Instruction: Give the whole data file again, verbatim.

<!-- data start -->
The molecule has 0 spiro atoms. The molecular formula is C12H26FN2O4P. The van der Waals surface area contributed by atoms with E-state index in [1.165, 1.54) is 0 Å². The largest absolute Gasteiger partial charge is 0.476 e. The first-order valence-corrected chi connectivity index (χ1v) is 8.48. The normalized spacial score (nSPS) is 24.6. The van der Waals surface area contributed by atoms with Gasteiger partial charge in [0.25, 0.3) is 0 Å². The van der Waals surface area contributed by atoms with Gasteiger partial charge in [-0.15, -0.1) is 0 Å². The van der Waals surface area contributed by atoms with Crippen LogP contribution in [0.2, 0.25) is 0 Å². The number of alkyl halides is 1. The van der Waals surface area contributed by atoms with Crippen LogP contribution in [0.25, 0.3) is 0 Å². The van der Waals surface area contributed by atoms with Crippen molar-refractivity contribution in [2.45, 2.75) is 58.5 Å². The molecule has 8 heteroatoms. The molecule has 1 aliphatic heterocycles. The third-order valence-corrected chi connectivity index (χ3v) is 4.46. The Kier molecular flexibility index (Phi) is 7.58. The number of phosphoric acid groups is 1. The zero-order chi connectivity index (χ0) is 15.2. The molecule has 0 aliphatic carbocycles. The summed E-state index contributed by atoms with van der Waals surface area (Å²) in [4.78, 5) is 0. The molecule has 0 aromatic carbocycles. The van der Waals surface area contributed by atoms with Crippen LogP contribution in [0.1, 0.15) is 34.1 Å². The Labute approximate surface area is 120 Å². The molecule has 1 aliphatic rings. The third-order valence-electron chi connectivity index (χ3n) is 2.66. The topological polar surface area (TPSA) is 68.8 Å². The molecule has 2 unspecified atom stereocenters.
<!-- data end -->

The molecule has 0 spiro atoms. The molecular formula is C12H26FN2O4P. The van der Waals surface area contributed by atoms with E-state index in [1.165, 1.54) is 0 Å². The largest absolute Gasteiger partial charge is 0.476 e. The first-order valence-corrected chi connectivity index (χ1v) is 8.48. The normalized spacial score (nSPS) is 24.6. The van der Waals surface area contributed by atoms with Gasteiger partial charge in [0.25, 0.3) is 0 Å². The van der Waals surface area contributed by atoms with Gasteiger partial charge in [-0.15, -0.1) is 0 Å². The van der Waals surface area contributed by atoms with Crippen LogP contribution in [0.2, 0.25) is 0 Å². The number of alkyl halides is 1. The van der Waals surface area contributed by atoms with Crippen LogP contribution in [0.25, 0.3) is 0 Å². The van der Waals surface area contributed by atoms with Crippen molar-refractivity contribution in [2.45, 2.75) is 58.5 Å². The molecule has 8 heteroatoms. The molecule has 1 aliphatic heterocycles. The third-order valence-corrected chi connectivity index (χ3v) is 4.46. The Kier molecular flexibility index (Phi) is 7.58. The number of phosphoric acid groups is 1. The zero-order chi connectivity index (χ0) is 15.2. The molecule has 0 aliphatic carbocycles. The summed E-state index contributed by atoms with van der Waals surface area (Å²) in [4.78, 5) is 0. The molecule has 0 aromatic carbocycles. The van der Waals surface area contributed by atoms with Crippen LogP contribution in [0.1, 0.15) is 34.1 Å². The Labute approximate surface area is 120 Å². The molecule has 1 aliphatic rings. The third-order valence-electron chi connectivity index (χ3n) is 2.66. The topological polar surface area (TPSA) is 68.8 Å². The molecule has 2 unspecified atom stereocenters.